from Noir Books
Books by Indra Sena
Warning: Contains Spoilers for my books
People often ask how my life has been since I was a teen. I'd like to summarize it for you, but it is not so simple. I never married, I never even came close to marriage. I never went to college. I never regained a passion for life but spent most of my life hoping it would be over soon. I was one of a few juvenile delinquents who was scared straight by a stint in jail. I quickly learned that life in jail was not anything I wanted or was willing to risk. When I became a teenage drug queen, I had no idea of the risks I was taking. I was simply self-destructive, lost, hurting, addicted to alcohol, and just plain stupid.
I still feel guilt over those days. I'll probably feel it until the day I die. Self-forgiveness is a long process, a lifelong process. There are days I accept that I was a very messed up teenager and that I had no idea what I was doing. There are other days I still feel responsible for Seely's death, and I don't know how I can live another moment with that burden. And there is the guilt over all the other people who I unwittingly hurt.
I have spent my entire adult life in therapy, and I feel that helps tremendously. I had to learn everything my parents didn't teach me. I had to learn how to function in the real world, not that imaginary world that dealers inhabit; a world where they are seemingly invincible superstars, yet ultimately they self-destruct.
I've spent my adult life doing volunteer work. I’ve worked with the hungry, the homeless, veterans, and the elderly. Volunteering helps me feel a bit better and more hopeful about the world.
I've developed a strong spiritual foundation. Prayer and service are part of my routine every day. I have deepened my spiritual practices over the years and became a calmer person with more inner peace, and in some ways, I represent the cliché of 'What doesn't kill you makes you stronger.'
I didn't find out Armando got out the easy way until I wrote the book. I was devastated to find out he hadn’t been imprisoned. I sat in jail not talking about him yet the minute he was caught he snitched on others and put them in prison without compunction. If I knew then what I know now, I would have turned on him. My sister could very well still be alive. I followed a code of honor that no one else seemed to follow. I felt it was my duty to take the punishment for the crimes I committed and not drag other people down. Looking back, I can see that my loyalties were insane.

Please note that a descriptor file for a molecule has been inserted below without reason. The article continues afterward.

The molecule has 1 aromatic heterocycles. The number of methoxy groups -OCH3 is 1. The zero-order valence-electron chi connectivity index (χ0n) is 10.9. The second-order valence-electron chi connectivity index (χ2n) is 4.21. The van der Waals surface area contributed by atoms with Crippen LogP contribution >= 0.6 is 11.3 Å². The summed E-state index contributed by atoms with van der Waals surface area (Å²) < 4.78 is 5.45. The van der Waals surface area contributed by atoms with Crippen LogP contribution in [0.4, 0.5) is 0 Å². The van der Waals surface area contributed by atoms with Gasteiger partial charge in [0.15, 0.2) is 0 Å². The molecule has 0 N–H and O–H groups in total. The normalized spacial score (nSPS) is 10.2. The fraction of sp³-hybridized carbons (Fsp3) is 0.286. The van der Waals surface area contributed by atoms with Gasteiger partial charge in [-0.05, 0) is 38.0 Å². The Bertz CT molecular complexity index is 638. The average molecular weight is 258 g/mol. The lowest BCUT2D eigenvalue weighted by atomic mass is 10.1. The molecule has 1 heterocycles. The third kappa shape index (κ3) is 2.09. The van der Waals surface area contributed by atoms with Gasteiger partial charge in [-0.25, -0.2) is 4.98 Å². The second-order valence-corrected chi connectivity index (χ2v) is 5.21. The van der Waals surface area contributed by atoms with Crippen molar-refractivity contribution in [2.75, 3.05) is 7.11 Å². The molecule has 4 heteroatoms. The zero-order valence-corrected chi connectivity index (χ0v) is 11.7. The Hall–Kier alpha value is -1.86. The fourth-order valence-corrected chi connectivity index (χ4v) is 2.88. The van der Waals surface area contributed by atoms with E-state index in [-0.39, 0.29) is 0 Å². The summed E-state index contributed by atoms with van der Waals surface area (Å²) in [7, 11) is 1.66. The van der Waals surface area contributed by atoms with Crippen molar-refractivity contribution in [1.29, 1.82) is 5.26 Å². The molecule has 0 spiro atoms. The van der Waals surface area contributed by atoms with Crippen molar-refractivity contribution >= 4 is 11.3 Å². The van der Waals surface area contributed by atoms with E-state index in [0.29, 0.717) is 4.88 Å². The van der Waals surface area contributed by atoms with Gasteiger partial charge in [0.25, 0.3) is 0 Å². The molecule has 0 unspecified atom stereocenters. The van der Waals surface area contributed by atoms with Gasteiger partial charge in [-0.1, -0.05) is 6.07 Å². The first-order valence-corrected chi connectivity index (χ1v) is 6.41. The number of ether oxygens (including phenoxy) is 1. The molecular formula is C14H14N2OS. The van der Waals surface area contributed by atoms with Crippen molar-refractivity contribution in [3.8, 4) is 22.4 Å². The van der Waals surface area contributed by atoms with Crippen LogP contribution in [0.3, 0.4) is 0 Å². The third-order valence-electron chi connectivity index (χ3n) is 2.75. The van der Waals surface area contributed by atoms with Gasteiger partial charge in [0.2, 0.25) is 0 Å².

I never regretted leaving the life of a drug dealer behind. Those were dark days where I drank heavily on a daily basis. I hurt all the time and often cried myself to sleep. I was always afraid, but at the time, I saw no way out.
After Seely had died, I got into computers, and I liked my work. I didn't miss the fear, the stress, and the backstabbing of the street. I didn’t miss the petty life I had led, filled with gossip, drama, and worthless pursuits. I thank God every day I got out of that life, and I owe all of that to my poor sister. Her death changed my life dramatically.
There are many things I wish were different, but the one that haunts me most is that I wish I could trade places with Seely. That was my seat in the car, the front passenger seat. She took a ride one time, and it's simply not fair. That's my biggest regret, that I got out alive and she did not. That’s what I tear my heart out over daily. I don’t care about anything I left behind except for my little sister.
I live in a beautiful place, surrounded by nature, with my dogs. No one is abusing me or hurting me in any physical way, and I certainly am not in any danger of being arrested or having my world turned upside down. But I never completely escaped my past. I live every day without my sister, the person I imagine would be the closest person to me on earth. I live with a great many unbearable losses, including my father's suicide.
I have always been a reclusive type. I tend to spend the majority of my time alone, which is ultimately good for writing books as well as poems, one of my great loves.